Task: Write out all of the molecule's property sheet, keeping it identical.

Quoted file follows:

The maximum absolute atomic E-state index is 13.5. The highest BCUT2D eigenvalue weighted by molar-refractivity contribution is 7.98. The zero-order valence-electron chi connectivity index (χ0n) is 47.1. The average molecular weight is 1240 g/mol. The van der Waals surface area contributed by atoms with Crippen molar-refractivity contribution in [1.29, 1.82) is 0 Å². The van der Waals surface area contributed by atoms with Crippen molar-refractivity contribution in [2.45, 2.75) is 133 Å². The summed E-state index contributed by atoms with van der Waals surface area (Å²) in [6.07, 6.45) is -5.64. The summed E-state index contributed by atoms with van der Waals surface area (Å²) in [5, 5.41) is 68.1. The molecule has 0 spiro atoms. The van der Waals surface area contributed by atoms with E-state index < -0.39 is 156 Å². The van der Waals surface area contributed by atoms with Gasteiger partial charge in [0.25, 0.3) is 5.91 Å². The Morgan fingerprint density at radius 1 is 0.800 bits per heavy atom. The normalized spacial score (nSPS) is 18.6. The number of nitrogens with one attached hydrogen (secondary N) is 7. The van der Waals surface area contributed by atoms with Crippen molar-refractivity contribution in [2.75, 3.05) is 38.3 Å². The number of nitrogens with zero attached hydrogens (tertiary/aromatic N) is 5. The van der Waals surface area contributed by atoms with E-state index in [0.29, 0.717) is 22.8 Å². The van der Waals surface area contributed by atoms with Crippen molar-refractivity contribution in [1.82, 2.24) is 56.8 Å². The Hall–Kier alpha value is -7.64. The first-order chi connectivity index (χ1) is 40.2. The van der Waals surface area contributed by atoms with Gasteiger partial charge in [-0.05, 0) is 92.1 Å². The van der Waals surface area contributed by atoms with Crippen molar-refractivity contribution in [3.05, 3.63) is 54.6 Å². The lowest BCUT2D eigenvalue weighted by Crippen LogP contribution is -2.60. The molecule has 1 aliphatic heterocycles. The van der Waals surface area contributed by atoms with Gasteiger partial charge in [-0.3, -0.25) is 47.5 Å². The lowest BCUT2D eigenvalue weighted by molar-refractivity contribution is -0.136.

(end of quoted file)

The maximum absolute atomic E-state index is 13.5. The highest BCUT2D eigenvalue weighted by molar-refractivity contribution is 7.98. The zero-order valence-electron chi connectivity index (χ0n) is 47.1. The average molecular weight is 1240 g/mol. The van der Waals surface area contributed by atoms with Crippen molar-refractivity contribution in [1.29, 1.82) is 0 Å². The van der Waals surface area contributed by atoms with Crippen molar-refractivity contribution in [2.45, 2.75) is 133 Å². The summed E-state index contributed by atoms with van der Waals surface area (Å²) in [6.07, 6.45) is -5.64. The summed E-state index contributed by atoms with van der Waals surface area (Å²) in [5, 5.41) is 68.1. The molecule has 0 spiro atoms. The van der Waals surface area contributed by atoms with E-state index < -0.39 is 156 Å². The van der Waals surface area contributed by atoms with Gasteiger partial charge in [0.25, 0.3) is 5.91 Å². The Morgan fingerprint density at radius 1 is 0.800 bits per heavy atom. The normalized spacial score (nSPS) is 18.6. The number of nitrogens with one attached hydrogen (secondary N) is 7. The van der Waals surface area contributed by atoms with Crippen molar-refractivity contribution in [2.75, 3.05) is 38.3 Å². The number of nitrogens with zero attached hydrogens (tertiary/aromatic N) is 5. The van der Waals surface area contributed by atoms with E-state index in [0.29, 0.717) is 22.8 Å². The van der Waals surface area contributed by atoms with Crippen molar-refractivity contribution in [1.82, 2.24) is 56.8 Å². The Hall–Kier alpha value is -7.64. The first-order chi connectivity index (χ1) is 40.2. The van der Waals surface area contributed by atoms with Gasteiger partial charge in [-0.05, 0) is 92.1 Å². The van der Waals surface area contributed by atoms with Crippen molar-refractivity contribution in [3.05, 3.63) is 54.6 Å². The lowest BCUT2D eigenvalue weighted by Crippen LogP contribution is -2.60. The molecule has 1 aliphatic heterocycles. The van der Waals surface area contributed by atoms with Gasteiger partial charge in [-0.3, -0.25) is 47.5 Å². The lowest BCUT2D eigenvalue weighted by molar-refractivity contribution is -0.136.